What has Tesco started? Until the supermarket group admitted to overstating its profits by £250m, I knew suppliers sometimes had to pay to get their products sold, of course I did.
But I had no idea as to the extent of it, and I did not know there were 52 ways a retailer could extract cash from its suppliers. For this I am grateful to the latest issue of The Grocer, which provides an invaluable A-Z guide of the tricks of the trade.
To say the range is mind-boggling is an understatement. There’s the “annual bonus” – a fee paid to the retailer based on annual invoiced turnover. Also known as an “overrider”, it’s a percentage charged when the supermarket hits sales targets. Or “category average margin” – a measure handed out to suppliers ostensibly showing the percentage profit generated by a product or a supplier. Known as Cam or Scam – supplier category average margin – it’s based on no evidence at all, and is used to lean on the supplier to cut their prices, thereby boosting the retailer’s profit.
How about the “cost of doing business allowance” – also referred to in the industry as Codba? “A completely made-up number to explain to suppliers how they need to appreciate the costs of doing business for the retailer, building new stores, refitting old fixtures, implementing new technology.”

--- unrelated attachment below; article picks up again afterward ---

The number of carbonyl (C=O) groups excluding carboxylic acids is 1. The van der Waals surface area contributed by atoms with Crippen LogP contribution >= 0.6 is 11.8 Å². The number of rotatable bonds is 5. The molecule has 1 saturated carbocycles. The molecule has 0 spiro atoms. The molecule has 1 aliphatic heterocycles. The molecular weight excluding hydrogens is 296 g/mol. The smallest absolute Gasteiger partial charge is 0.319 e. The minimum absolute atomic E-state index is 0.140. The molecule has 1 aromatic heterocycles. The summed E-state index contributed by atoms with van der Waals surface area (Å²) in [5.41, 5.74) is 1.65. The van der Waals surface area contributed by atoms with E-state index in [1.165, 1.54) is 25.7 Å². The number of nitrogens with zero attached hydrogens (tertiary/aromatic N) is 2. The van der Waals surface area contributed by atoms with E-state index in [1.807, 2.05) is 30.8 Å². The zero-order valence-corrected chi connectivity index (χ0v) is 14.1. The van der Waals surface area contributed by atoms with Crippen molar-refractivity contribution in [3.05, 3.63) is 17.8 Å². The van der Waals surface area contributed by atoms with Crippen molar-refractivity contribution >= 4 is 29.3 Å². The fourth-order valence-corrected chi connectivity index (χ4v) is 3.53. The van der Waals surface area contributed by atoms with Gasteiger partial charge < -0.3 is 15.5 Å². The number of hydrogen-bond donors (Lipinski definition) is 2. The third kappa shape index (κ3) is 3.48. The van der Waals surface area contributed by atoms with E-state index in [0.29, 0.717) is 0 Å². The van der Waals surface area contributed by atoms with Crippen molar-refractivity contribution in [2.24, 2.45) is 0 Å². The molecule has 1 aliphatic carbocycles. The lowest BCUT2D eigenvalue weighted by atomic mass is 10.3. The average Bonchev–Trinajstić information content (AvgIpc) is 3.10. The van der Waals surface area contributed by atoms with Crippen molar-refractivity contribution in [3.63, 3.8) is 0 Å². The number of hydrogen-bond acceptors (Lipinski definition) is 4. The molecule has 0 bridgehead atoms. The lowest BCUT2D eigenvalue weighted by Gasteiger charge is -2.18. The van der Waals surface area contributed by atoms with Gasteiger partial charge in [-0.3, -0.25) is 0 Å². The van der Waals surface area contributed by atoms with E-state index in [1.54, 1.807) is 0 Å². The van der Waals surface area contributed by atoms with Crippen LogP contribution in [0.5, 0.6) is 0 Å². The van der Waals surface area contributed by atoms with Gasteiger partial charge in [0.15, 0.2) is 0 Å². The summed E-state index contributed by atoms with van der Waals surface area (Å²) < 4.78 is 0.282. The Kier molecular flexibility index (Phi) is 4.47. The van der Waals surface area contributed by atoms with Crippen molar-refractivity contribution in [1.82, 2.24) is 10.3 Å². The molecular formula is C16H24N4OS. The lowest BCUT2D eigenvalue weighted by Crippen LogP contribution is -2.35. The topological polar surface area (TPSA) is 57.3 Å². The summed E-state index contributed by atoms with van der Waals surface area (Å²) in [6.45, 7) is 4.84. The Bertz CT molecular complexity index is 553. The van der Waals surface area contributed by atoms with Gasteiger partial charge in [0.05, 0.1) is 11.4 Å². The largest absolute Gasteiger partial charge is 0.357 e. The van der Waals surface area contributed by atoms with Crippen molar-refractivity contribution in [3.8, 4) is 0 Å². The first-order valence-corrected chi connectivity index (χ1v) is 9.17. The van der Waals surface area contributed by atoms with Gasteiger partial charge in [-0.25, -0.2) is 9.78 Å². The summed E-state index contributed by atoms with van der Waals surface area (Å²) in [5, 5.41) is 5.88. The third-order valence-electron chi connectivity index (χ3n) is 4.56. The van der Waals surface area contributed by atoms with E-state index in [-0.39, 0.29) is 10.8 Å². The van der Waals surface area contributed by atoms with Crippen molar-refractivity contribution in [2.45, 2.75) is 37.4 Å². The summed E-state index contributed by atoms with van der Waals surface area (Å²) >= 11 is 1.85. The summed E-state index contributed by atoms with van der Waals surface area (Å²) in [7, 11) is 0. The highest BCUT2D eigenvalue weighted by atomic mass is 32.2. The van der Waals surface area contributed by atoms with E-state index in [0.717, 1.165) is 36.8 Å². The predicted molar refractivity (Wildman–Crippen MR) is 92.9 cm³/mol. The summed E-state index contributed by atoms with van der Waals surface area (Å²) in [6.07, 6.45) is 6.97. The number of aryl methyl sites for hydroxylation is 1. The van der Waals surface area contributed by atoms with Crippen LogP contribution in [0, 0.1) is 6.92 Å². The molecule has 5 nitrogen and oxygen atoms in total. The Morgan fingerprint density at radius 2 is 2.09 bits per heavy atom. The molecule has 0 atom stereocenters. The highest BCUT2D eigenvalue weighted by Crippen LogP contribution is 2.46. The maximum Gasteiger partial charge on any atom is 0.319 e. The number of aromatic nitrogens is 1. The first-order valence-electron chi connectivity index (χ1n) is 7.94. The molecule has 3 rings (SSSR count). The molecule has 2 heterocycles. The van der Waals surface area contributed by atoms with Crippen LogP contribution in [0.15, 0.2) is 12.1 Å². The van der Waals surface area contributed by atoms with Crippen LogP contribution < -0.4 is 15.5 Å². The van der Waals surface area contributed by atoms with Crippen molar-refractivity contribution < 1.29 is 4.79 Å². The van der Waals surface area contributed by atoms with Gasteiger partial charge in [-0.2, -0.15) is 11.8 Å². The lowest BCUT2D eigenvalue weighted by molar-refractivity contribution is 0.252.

Head office executives adore holding conferences and seminars – it gives them something to do while junior staff in their shops and warehouses are busy selling and distributing. What better way to hold such a gathering, normally on some sector-related matter (“the future of food”, “caring for babies”, “healthy eating for children”) than getting a supplier to pay for it. This is the “conference support fee” – so the mineral water, lunch, tea, coffee, and biscuits are all covered by the supplier.
Sometimes suppliers are late with their delivery or there’s a hold-up on their production line. The resulting groceries which may be closer to their “use by” date are still sent to the supermarket as usual. But the retailer slaps on a “date discount”, a discount to cover the fact it’s closer to its “best before” or “use by” date.
“Extended contract deal” is a nice one. It’s when a supermarket demands a better price up-front for extending a contract. The retailer was going to lengthen the contract anyway but that detail is somehow forgotten.
Sometimes, suppliers ask if they can install their own kit – fridges, freezers, display units – to help the sale of more of their products. They can, provided they pay an “equipment allowance” to the retailer. No matter that the more the product sells, the more the supermarket’s revenues are boosted.
The supplier can be asked to make a “facing payment”, a fee charged for the number of facings of a product on the shelf. And “listing fee”, for putting the product on sale in the first place. And “loyalty bonus” – a payment demanded by a retailer in return for placing a higher percentage of their business with a supplier. A “new store opening fee” is required every time a retailer opens, extends or refurbishes a store. “Printing fee” – a charge to suppliers to cover the cost of printing all point of sale material, often run as a profit centre.